By Jason Goldberg
Efficiency equals strength, speed, power, endurance and most important, injury prevention. More triathletes today work harder to become faster, stronger and healthier. Triathletes frequently improve their fitness by increasing their endurance, speed, power, strength and flexibility. But many are inefficient in their fundamental movements.
As a result, commitment to hard training fails to produce the results athletes want.
For example, developing greater flexibility doesn’t necessarily make you a better athlete or prevent injuries. However, identifying your biomechanical strengths and weaknesses and then working to increase mobility and stability will make you a better athlete.
Devoting just a little time each week to strengthening your biomechanical weak links can do wonders for your triathlon career.
Your weak links are almost always inadequacies of mobility and stability in specific movements. To identify a weak link, analyze your basic movement patterns. This will enable you, your coach or a fitness professional to focus on areas that need improvement. If a weak link is not identified, your body will compensate, causing inefficient movements. It is this type of inefficiency that can cause a decrease in performance and an increase in injuries.
Mobility Vs. Stability
Mobility and stability are often misunderstood so I’ll define them more specifically.
Mobility is the combination of muscle elasticity, joint range of motion and the body’s freedom of movement.
Stability is the ability to maintain posture and control movements freely.
Triathletes too-often sacrifice quality of motion to maintain quantity of motion and in turn develop compensatory movement patterns to overcome functional insufficiencies. For example, runners will develop hip stiffness because of so many miles of training and repetitive motions. When the hips become stiff in the end ranges of flexion, extension and adduction, the lower back muscles have to sacrifice their stability to achieve greater mobility in compensation for the hips’ limitations.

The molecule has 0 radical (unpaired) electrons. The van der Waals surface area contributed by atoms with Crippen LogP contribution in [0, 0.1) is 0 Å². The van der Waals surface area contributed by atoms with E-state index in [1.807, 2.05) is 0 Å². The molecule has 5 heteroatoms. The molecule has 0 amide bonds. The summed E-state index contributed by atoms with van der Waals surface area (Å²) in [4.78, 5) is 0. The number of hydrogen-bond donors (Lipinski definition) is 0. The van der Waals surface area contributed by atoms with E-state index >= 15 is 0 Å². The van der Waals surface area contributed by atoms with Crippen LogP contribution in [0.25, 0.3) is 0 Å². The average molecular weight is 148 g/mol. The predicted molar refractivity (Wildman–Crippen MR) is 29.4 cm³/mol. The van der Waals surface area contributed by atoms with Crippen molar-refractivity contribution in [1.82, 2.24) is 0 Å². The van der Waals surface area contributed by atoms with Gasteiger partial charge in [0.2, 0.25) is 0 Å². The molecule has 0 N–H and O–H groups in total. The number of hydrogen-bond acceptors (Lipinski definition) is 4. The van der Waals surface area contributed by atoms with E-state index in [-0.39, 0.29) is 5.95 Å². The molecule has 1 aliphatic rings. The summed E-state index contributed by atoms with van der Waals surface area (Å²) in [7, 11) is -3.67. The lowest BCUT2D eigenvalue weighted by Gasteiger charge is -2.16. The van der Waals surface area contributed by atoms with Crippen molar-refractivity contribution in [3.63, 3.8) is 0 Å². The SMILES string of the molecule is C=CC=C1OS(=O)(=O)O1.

Specifically, excessive flexion, extension and rotation occur in the lower back in an attempt to compensate for a relatively decreased stride length during running caused by the stiffness in the hips. These imbalances decrease running efficiency and increase the chances of a hip or back injury.
Hurdle Step Test
A hurdle step is a simple test to identify limiters in your movements. Place a broomstick on top of two buckets, creating a “hurdle” that is roughly 12 inches off the ground. The hurdle step test challenges your coordination and stability between the hips and torso during the stepping motion, as well as single leg stance stability. This test also assesses functional mobility and stability of the hips, knees and ankles.
With a trainer, coach or friend looking on, place a second broomstick across your shoulders and step over the hurdle. You want to maintain an upright posture, step over the hurdle without your foot touching the broomstick and place your heel onto the ground. Return back to a standing position. Ideally, when you step over the hurdle, your planted hip, knee and ankle will remain aligned in a vertical plane and the broomstick on your shoulders will stay parallel to the hurdle.
You also want minimal to no movement in your lower back.
When performing this test, most people find that the broomstick and hurdle do not remain parallel. Alignment is lost between their hips, knees and ankles, and there is some movement in their lower back. The knee and lower leg on the step leg will often rotate in or out as it moves over the hurdle. Many are not aware of these problems, so that’s why an observer is required.
The inefficient movements during this test are due to poor stability of the stance leg or poor mobility of the step leg.
The relevance of the hurdle step is that it simulates what happens when you run and amplifies the stability and mobility issues that affect every stride.
After you discover your biomechanical weaknesses, start doing corrective exercises in the gym. A simple corrective exercise such as a reverse walking lunge can do wonders to improve your hip mobility and stability and increase efficiency when running. Ask yourself the following questions the next time you head out to train:
Is my training program doing any thing to improve my stability efficiently? Will I be more prepared to accelerate away from the pack by doing miles and miles of running, or by doing a few travelling lunges with high-knee raises while focusing on driving through with my knee and planting my feet before the next stride? Long runs are beneficial, of course, but you will get more out of them by taking the time to improve how you move.
Jason Goldberg is the director of operations for FIT Multisports, a professional sports marketing, management and coaching company for endurance athletes. To receive a free report on how to increase your performance while decreasing injury risk send an email to email@example.com